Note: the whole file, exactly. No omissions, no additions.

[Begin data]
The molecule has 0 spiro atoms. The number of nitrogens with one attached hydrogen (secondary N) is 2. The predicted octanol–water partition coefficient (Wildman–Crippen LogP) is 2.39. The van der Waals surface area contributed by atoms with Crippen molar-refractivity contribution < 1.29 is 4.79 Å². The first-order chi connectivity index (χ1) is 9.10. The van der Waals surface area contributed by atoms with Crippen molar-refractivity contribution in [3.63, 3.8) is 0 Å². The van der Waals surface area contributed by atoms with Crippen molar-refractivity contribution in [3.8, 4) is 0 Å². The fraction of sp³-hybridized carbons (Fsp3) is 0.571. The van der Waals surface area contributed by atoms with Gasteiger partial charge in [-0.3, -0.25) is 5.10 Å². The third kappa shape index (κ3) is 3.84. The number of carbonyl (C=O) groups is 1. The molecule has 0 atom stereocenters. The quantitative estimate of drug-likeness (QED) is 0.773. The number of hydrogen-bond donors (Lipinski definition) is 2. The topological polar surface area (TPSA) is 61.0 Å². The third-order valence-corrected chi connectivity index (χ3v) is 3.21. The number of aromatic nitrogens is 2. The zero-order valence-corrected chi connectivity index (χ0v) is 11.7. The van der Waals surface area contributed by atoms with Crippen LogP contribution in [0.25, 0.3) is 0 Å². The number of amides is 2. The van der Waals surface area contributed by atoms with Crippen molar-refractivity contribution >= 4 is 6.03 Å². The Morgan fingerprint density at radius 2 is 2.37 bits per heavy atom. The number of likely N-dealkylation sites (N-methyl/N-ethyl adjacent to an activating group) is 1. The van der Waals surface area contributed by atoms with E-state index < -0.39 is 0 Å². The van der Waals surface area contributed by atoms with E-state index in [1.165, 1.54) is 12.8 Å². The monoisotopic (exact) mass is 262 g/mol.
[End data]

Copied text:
The molecule has 0 spiro atoms. The number of nitrogens with one attached hydrogen (secondary N) is 2. The predicted octanol–water partition coefficient (Wildman–Crippen LogP) is 2.39. The van der Waals surface area contributed by atoms with Crippen molar-refractivity contribution < 1.29 is 4.79 Å². The first-order chi connectivity index (χ1) is 9.10. The van der Waals surface area contributed by atoms with Crippen molar-refractivity contribution in [3.63, 3.8) is 0 Å². The van der Waals surface area contributed by atoms with Crippen molar-refractivity contribution in [3.8, 4) is 0 Å². The fraction of sp³-hybridized carbons (Fsp3) is 0.571. The van der Waals surface area contributed by atoms with Gasteiger partial charge in [-0.3, -0.25) is 5.10 Å². The third kappa shape index (κ3) is 3.84. The number of carbonyl (C=O) groups is 1. The molecule has 0 atom stereocenters. The quantitative estimate of drug-likeness (QED) is 0.773. The number of hydrogen-bond donors (Lipinski definition) is 2. The topological polar surface area (TPSA) is 61.0 Å². The third-order valence-corrected chi connectivity index (χ3v) is 3.21. The number of aromatic nitrogens is 2. The zero-order valence-corrected chi connectivity index (χ0v) is 11.7. The van der Waals surface area contributed by atoms with Crippen LogP contribution in [0.25, 0.3) is 0 Å². The number of amides is 2. The van der Waals surface area contributed by atoms with Crippen molar-refractivity contribution >= 4 is 6.03 Å². The Morgan fingerprint density at radius 2 is 2.37 bits per heavy atom. The number of likely N-dealkylation sites (N-methyl/N-ethyl adjacent to an activating group) is 1. The van der Waals surface area contributed by atoms with E-state index < -0.39 is 0 Å². The van der Waals surface area contributed by atoms with E-state index in [1.165, 1.54) is 12.8 Å². The monoisotopic (exact) mass is 262 g/mol.